Microsomes from sunflower seedlings were used to investigate the transition state coordinate for the C-24 methylation reaction that mediates phytosterol biosynthesis. They were then used to study structurally related cationic and uncharged compounds of the natural sterol substrate, which were designed to interfere with the reaction progress. The hypothetical reaction course is described to proceed through an Sn2 formation of an activated complex involving the initial production of a covalent structure with a dative bond (methyl from AdoMet attacks si-face of the 24,25-double bond of the sterol) and the secondary production of a series of high energy intermediates, the stabilization of which determines the final C-24 methylated product. Derivatives of lanosterol and cholesterol with a methyl, hydrogen, oxygen, or bromine atom introduced into the side chain and/or at C-3 in place of the natural nucleophile were studied as inhibitors that interfere with the formation of the hypothetical tertiary isopropylcarbinyl cation intermediate in the conversion of cycloartenol to 24(28)-methylene cycloartanol. The data indicate the most potent inhibitor is a sterol with an aziridine group attached to C-24(25), which mimics the bridged C-24(25) carbenium ion generated in the transition state, and the methyltransferase possesses two strategic sites: one that recognizes the proximal end of the sterol acting as a proton donor and the other that recognizes the distal end that acts as a proton acceptor. The best fit (binding/catalysis) involves a flat sterol (including substrate and inhibitor) with intact unsubstituted nucleophilic centers at C-3 and C-24 and a freely rotating side chain that can assume the pseudocyclic conformation.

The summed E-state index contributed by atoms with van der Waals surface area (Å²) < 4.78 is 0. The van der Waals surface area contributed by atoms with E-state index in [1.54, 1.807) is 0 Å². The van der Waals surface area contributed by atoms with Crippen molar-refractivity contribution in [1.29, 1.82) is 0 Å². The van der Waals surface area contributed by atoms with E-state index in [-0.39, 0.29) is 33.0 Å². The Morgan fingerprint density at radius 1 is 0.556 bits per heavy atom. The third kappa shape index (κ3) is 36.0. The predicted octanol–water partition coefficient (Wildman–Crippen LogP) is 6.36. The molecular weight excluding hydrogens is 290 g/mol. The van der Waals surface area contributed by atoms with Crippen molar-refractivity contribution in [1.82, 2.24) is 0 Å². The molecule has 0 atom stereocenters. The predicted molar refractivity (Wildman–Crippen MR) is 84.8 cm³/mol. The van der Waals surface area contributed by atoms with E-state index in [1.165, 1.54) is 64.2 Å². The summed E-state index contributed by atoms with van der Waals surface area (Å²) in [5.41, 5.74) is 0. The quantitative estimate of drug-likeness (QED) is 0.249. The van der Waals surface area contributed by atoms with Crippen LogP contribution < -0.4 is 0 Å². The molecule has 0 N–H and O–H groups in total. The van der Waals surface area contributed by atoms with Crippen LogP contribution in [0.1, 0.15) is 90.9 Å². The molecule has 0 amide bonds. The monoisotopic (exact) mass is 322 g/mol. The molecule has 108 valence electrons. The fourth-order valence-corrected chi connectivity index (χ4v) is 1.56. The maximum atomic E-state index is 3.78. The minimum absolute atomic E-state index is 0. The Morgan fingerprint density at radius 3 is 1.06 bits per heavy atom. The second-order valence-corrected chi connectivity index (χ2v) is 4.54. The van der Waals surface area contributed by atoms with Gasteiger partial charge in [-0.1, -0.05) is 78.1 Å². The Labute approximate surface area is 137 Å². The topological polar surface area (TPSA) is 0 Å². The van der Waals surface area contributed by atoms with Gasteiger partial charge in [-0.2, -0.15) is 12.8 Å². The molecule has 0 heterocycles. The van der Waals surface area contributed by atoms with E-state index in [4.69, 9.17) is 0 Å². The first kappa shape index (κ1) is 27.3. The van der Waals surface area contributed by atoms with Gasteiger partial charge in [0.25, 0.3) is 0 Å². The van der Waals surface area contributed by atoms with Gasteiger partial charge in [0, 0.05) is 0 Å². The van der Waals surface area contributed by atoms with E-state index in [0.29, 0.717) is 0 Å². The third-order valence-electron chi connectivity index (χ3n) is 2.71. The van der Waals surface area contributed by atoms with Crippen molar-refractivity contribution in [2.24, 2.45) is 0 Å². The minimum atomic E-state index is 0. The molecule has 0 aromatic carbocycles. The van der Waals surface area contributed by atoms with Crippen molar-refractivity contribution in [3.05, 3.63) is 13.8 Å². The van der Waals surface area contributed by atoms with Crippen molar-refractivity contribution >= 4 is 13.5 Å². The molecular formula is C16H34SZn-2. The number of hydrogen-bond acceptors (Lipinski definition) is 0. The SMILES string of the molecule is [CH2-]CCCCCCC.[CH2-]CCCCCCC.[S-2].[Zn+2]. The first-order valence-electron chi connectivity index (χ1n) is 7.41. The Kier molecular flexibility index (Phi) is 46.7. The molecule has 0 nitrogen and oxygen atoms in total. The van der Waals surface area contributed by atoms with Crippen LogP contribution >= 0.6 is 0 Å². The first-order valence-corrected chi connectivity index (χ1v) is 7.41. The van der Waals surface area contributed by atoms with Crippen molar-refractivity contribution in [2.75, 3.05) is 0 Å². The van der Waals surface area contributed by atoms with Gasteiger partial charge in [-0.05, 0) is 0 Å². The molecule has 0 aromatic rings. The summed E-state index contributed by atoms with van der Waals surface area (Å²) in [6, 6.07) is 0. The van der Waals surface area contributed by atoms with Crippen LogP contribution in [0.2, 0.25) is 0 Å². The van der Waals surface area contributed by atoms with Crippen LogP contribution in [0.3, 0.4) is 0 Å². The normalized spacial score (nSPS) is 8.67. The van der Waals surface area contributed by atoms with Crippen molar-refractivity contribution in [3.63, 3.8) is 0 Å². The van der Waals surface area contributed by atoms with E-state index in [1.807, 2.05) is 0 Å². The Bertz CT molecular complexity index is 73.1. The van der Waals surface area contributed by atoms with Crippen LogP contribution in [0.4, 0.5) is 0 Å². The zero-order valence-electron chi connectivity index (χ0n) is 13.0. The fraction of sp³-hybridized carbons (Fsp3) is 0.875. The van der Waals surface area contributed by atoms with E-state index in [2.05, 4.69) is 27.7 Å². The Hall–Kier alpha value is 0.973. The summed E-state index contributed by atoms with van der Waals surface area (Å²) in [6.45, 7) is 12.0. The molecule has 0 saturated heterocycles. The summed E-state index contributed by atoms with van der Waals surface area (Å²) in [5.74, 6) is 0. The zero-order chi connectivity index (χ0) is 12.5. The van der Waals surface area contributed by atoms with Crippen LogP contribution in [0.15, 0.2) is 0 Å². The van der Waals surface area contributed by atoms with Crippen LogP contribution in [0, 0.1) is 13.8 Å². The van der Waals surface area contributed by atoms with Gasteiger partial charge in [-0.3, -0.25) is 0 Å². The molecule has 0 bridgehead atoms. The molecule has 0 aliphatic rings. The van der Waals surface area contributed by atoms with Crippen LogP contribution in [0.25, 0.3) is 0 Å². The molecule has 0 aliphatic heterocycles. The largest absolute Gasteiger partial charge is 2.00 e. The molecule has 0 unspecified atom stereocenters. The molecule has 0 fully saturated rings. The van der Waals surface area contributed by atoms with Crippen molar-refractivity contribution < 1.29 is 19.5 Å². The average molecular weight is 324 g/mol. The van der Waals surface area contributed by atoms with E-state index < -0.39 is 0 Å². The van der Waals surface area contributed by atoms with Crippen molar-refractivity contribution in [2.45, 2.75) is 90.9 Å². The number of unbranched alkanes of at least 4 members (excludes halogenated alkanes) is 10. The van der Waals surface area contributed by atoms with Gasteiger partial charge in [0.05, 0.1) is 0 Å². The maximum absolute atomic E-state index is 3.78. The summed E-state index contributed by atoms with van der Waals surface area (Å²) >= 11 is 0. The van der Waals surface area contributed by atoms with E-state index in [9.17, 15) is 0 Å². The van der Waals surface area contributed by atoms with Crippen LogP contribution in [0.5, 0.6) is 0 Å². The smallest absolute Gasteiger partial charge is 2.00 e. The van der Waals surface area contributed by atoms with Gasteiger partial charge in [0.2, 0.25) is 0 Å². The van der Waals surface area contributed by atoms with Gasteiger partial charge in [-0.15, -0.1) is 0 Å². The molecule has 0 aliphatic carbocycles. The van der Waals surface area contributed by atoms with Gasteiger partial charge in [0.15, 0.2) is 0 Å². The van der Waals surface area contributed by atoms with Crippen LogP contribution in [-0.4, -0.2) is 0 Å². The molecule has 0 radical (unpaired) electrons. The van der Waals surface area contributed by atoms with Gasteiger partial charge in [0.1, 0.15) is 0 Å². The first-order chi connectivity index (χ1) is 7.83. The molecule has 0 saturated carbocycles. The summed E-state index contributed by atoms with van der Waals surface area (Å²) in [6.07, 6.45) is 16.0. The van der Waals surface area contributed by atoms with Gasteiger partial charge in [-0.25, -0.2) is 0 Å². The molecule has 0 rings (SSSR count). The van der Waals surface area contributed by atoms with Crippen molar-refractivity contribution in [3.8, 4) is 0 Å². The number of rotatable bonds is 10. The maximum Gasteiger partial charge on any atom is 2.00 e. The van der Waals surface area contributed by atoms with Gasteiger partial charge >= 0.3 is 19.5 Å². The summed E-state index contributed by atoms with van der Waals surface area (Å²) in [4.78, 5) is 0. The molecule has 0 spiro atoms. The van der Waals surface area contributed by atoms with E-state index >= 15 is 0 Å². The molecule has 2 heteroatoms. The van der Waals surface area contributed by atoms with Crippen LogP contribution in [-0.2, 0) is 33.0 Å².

|Number of pages||8|
|Journal||Journal of Biological Chemistry|
|State||Published - Dec 25 1992|